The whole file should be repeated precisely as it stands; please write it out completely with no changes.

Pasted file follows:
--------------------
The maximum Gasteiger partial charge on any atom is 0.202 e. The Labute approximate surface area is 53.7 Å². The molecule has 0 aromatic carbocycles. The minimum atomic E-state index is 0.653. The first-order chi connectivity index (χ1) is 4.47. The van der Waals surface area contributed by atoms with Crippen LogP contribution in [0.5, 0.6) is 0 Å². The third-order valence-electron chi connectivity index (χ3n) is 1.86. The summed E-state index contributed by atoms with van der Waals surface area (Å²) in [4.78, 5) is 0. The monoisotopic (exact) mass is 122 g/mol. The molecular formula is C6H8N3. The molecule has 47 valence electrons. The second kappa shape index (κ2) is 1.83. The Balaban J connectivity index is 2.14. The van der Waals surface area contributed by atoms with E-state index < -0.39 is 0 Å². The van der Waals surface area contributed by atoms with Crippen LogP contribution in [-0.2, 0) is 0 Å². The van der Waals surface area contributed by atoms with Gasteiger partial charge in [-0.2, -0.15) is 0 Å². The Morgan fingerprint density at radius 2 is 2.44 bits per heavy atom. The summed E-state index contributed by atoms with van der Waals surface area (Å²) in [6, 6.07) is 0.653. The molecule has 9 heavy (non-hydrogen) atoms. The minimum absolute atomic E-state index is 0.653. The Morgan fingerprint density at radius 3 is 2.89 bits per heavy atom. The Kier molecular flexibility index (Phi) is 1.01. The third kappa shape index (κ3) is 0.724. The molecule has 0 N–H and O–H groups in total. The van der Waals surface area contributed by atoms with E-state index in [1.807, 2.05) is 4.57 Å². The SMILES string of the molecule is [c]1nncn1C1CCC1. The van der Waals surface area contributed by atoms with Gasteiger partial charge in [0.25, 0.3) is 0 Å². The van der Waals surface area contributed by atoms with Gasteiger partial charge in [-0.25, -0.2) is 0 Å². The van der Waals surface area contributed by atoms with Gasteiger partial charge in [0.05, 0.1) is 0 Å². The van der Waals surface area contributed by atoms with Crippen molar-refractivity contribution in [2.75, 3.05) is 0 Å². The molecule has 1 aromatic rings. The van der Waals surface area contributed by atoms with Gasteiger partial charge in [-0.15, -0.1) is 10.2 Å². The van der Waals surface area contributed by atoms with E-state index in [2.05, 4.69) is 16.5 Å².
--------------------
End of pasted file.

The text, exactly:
The maximum Gasteiger partial charge on any atom is 0.202 e. The Labute approximate surface area is 53.7 Å². The molecule has 0 aromatic carbocycles. The minimum atomic E-state index is 0.653. The first-order chi connectivity index (χ1) is 4.47. The van der Waals surface area contributed by atoms with Crippen LogP contribution in [0.5, 0.6) is 0 Å². The third-order valence-electron chi connectivity index (χ3n) is 1.86. The summed E-state index contributed by atoms with van der Waals surface area (Å²) in [4.78, 5) is 0. The monoisotopic (exact) mass is 122 g/mol. The molecular formula is C6H8N3. The molecule has 47 valence electrons. The second kappa shape index (κ2) is 1.83. The Balaban J connectivity index is 2.14. The van der Waals surface area contributed by atoms with E-state index < -0.39 is 0 Å². The van der Waals surface area contributed by atoms with Crippen LogP contribution in [-0.2, 0) is 0 Å². The van der Waals surface area contributed by atoms with Gasteiger partial charge in [-0.2, -0.15) is 0 Å². The Morgan fingerprint density at radius 2 is 2.44 bits per heavy atom. The summed E-state index contributed by atoms with van der Waals surface area (Å²) in [6, 6.07) is 0.653. The molecule has 9 heavy (non-hydrogen) atoms. The minimum absolute atomic E-state index is 0.653. The Morgan fingerprint density at radius 3 is 2.89 bits per heavy atom. The Kier molecular flexibility index (Phi) is 1.01. The third kappa shape index (κ3) is 0.724. The molecule has 0 N–H and O–H groups in total. The van der Waals surface area contributed by atoms with E-state index in [1.807, 2.05) is 4.57 Å². The SMILES string of the molecule is [c]1nncn1C1CCC1. The van der Waals surface area contributed by atoms with Gasteiger partial charge in [0.25, 0.3) is 0 Å². The van der Waals surface area contributed by atoms with Gasteiger partial charge in [-0.25, -0.2) is 0 Å². The van der Waals surface area contributed by atoms with Gasteiger partial charge in [0.05, 0.1) is 0 Å². The van der Waals surface area contributed by atoms with Crippen molar-refractivity contribution in [2.75, 3.05) is 0 Å². The molecule has 1 aromatic rings. The van der Waals surface area contributed by atoms with Gasteiger partial charge in [-0.15, -0.1) is 10.2 Å². The van der Waals surface area contributed by atoms with E-state index in [2.05, 4.69) is 16.5 Å².